It looks like ChimeraX and similar AR systems are going to prove to be powerful tools in the fight against not just COVID-19, but in all kinds of infectious diseases. Hats off to [Tom] and his team for making them available to researchers free of charge.
Robot cars, DIY or otherwise, are hot right now. To do this right, you’re going to need cameras, LIDAR, or some other way of sensing the the world. Intel is again getting into the fray with a RealSense tracking camera for simultaneous localization and mapping for robotics, drone, and augmented reality needs.
The tech specs for the Intel RealSense T265 are impressive for small robotics uses. It includes 6DoF tracking gathered by two cameras, each with a 170° FoV. Connection to a computer is through USB 2.0 or 3.0. If you want to get an idea of how seriously Intel is taking the ‘robotics, and other power- and weight-limited platforms’ market, here’s a sample of what is on the one-page spec sheet: the T265 only uses 1.5 Watts, weighs 55 grams, and is 108 x 25 x 13 mm. There are also two M3 taps spaced 50mm apart on the back, which is an astonishing spec to publish on the product landing page. Simply the fact that the location and dimensions of the mounting holes is so prominent gives you an idea of how seriously Intel is taking robotics and prototyping applications.
This new SLAM camera complements Intel’s other tracking camera offerings, including those we’ve seen at Maker Faires past. It’s a competitor to the new crop of solid state LIDAR modules we’ve seen pop up recently. It’s not a Kinect, but we’re years past using a first-gen Kinect for robotics applications. Now, everything is custom chips and SLAM processing, and the RealSense T265 is the smallest platform to do that now.
HaptiVision is a haptic feedback system for the blind that builds on a wide array of vibration belts and haptic vests. It’s a smart concept, giving the wearer a warning when an obstruction comes into sensor view.
The earliest research into haptic feedback wearables used ultrasonic sensors, and more recent developments used a Kinect. The project team for HaptiVision chose the Intel RealSense camera because of its svelte form factor. Part of the goal was to make the HaptiVision as discreet as possible, so fitting the whole rig under a shirt was part of the plan.
In addition to a RealSense camera, the team used an Intel Up board for the brains, mostly because it natively controlled the RealSense camera. It takes a 640×480 IR snapshot and selectively triggers the 128 vibration motors to tell you what’s close. The motors are controlled by 8 PCA9685-based PWM expander boards.
The project is based on David Antón Sánchez’s OpenVNAVI project, which also featured a 128-motor array. HaptiVision aims to create an easy to replicate haptic system. Everything is Open Source, and all of the wiring clips and motor mounts are 3D-printable.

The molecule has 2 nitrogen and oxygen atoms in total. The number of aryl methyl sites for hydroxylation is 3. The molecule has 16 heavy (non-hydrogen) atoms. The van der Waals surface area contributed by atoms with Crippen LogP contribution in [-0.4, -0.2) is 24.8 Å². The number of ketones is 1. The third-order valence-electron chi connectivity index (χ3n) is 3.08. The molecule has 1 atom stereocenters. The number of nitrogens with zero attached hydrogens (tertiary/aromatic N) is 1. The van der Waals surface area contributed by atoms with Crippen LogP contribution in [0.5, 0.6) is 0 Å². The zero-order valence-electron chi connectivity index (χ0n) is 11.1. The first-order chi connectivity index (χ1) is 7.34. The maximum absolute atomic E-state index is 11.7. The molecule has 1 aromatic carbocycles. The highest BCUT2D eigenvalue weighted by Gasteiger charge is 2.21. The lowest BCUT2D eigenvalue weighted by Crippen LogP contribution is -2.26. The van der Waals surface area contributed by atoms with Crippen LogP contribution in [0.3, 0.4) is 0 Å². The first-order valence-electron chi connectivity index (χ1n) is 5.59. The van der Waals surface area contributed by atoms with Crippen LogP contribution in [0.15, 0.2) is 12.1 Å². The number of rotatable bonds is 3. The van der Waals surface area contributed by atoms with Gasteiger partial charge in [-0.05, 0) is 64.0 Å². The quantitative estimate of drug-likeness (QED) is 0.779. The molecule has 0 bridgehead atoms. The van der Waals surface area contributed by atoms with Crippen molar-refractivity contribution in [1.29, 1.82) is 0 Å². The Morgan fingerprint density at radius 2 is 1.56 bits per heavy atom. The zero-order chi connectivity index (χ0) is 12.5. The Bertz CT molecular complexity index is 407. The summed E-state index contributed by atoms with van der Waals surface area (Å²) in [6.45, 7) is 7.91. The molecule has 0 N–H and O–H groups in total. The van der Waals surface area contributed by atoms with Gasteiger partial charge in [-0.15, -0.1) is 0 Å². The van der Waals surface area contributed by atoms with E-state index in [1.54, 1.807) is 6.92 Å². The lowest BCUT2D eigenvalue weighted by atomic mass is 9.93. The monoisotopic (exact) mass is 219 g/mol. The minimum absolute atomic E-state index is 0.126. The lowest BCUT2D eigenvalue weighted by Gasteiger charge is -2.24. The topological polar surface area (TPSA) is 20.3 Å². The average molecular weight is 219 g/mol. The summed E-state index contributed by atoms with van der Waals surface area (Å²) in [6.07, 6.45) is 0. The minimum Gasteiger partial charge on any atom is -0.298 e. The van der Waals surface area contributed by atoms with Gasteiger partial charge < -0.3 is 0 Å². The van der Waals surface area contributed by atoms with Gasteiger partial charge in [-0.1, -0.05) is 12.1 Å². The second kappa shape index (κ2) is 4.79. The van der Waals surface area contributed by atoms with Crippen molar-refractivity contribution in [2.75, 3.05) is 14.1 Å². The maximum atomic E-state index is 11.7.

Echolocation projects typically rely on inexpensive distance sensors and the human brain to do most of the processing. The team creating SNAP: Augmented Echolocation are using much stronger computational power to translate robotic vision into a 3D soundscape.
The SNAP team starts with an Intel RealSense R200. The first part of the processing happens here because it outputs a depth map which takes the heavy lifting out of robotic vision. From here, an AAEON Up board, packaged with the RealSense, takes the depth map and associates sound with the objects in the field of view.
Binaural sound generation is a feat in itself and works on the principle that our brains process incoming sound from both ears to understand where a sound originates. Our eyes do the same thing. We are bilateral creatures so using two ears or two eyes to understand our environment is already part of the human operating system.
In the video after the break, we see a demonstration where the wearer doesn’t need to move his head to realize what is happening in front of him. Instead of a single distance reading, where the wearer must systematically scan the area, the wearer simply has to be pointed the right way.
At the Bay Area Maker Faire last weekend, Intel was showing off a couple of sexy newcomers in the Single Board Computer (SBC) market. It’s easy to get trapped into thinking that SBCs are all about simple boards with a double-digit price tag like the Raspberry Pi. How can you compete with a $35 computer that has a huge market share and a gigantic community? You compete by appealing to a crowd not satisfied with these entry-level SBCs, and for that Intel appears to be targeting a much higher-end audience that needs computer vision along with the speed and horsepower to do something meaningful with it.
I caught up with Intel’s “Maker Czar”, Jay Melican, at Maker Faire Bay Area last weekend. A year ago, it was a Nintendo Power Glove controlled quadcopter that caught my eye. This year I only had eyes for the two new computing modules on offer, the Joule and the Euclid. They both focus on connecting powerful processors to high-resolution cameras and using a full-blown Linux operating system for the image processing. But it feels like the Joule is meant more for your average hardware hacker, and the Euclid for software engineers who are pointing their skills at robots but don’t want to get bogged down in first-principles of hardware. Before you rage about this in the comments, let me explain.